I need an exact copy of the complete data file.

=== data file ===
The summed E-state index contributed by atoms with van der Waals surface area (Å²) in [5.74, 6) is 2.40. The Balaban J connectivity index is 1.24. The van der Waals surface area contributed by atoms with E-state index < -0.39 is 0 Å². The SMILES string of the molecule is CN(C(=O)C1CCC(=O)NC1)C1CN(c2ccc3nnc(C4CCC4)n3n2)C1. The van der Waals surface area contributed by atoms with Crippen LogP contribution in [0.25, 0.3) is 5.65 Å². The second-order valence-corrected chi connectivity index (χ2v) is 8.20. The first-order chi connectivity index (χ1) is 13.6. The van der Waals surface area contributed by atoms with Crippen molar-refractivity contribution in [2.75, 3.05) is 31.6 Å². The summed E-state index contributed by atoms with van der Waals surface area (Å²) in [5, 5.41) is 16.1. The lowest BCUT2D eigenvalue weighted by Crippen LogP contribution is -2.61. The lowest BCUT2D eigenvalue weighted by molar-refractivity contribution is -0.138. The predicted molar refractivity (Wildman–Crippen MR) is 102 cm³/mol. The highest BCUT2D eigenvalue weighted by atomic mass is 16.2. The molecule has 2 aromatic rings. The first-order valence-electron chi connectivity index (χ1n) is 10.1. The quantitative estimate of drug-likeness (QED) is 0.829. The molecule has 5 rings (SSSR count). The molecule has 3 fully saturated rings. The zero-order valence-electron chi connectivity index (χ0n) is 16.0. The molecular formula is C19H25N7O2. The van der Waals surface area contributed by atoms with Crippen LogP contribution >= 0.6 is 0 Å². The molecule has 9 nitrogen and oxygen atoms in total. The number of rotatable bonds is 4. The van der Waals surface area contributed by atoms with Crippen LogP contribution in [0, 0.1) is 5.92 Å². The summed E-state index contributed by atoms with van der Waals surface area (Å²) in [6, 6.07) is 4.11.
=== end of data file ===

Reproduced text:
The summed E-state index contributed by atoms with van der Waals surface area (Å²) in [5.74, 6) is 2.40. The Balaban J connectivity index is 1.24. The van der Waals surface area contributed by atoms with E-state index < -0.39 is 0 Å². The SMILES string of the molecule is CN(C(=O)C1CCC(=O)NC1)C1CN(c2ccc3nnc(C4CCC4)n3n2)C1. The van der Waals surface area contributed by atoms with Crippen LogP contribution in [0.25, 0.3) is 5.65 Å². The second-order valence-corrected chi connectivity index (χ2v) is 8.20. The first-order chi connectivity index (χ1) is 13.6. The van der Waals surface area contributed by atoms with Crippen molar-refractivity contribution in [2.75, 3.05) is 31.6 Å². The summed E-state index contributed by atoms with van der Waals surface area (Å²) in [5, 5.41) is 16.1. The lowest BCUT2D eigenvalue weighted by Crippen LogP contribution is -2.61. The lowest BCUT2D eigenvalue weighted by molar-refractivity contribution is -0.138. The predicted molar refractivity (Wildman–Crippen MR) is 102 cm³/mol. The highest BCUT2D eigenvalue weighted by atomic mass is 16.2. The molecule has 2 aromatic rings. The first-order valence-electron chi connectivity index (χ1n) is 10.1. The quantitative estimate of drug-likeness (QED) is 0.829. The molecule has 5 rings (SSSR count). The molecule has 3 fully saturated rings. The zero-order valence-electron chi connectivity index (χ0n) is 16.0. The molecular formula is C19H25N7O2. The van der Waals surface area contributed by atoms with Crippen LogP contribution >= 0.6 is 0 Å². The molecule has 9 nitrogen and oxygen atoms in total. The number of rotatable bonds is 4. The van der Waals surface area contributed by atoms with Crippen LogP contribution in [0, 0.1) is 5.92 Å². The summed E-state index contributed by atoms with van der Waals surface area (Å²) in [6, 6.07) is 4.11.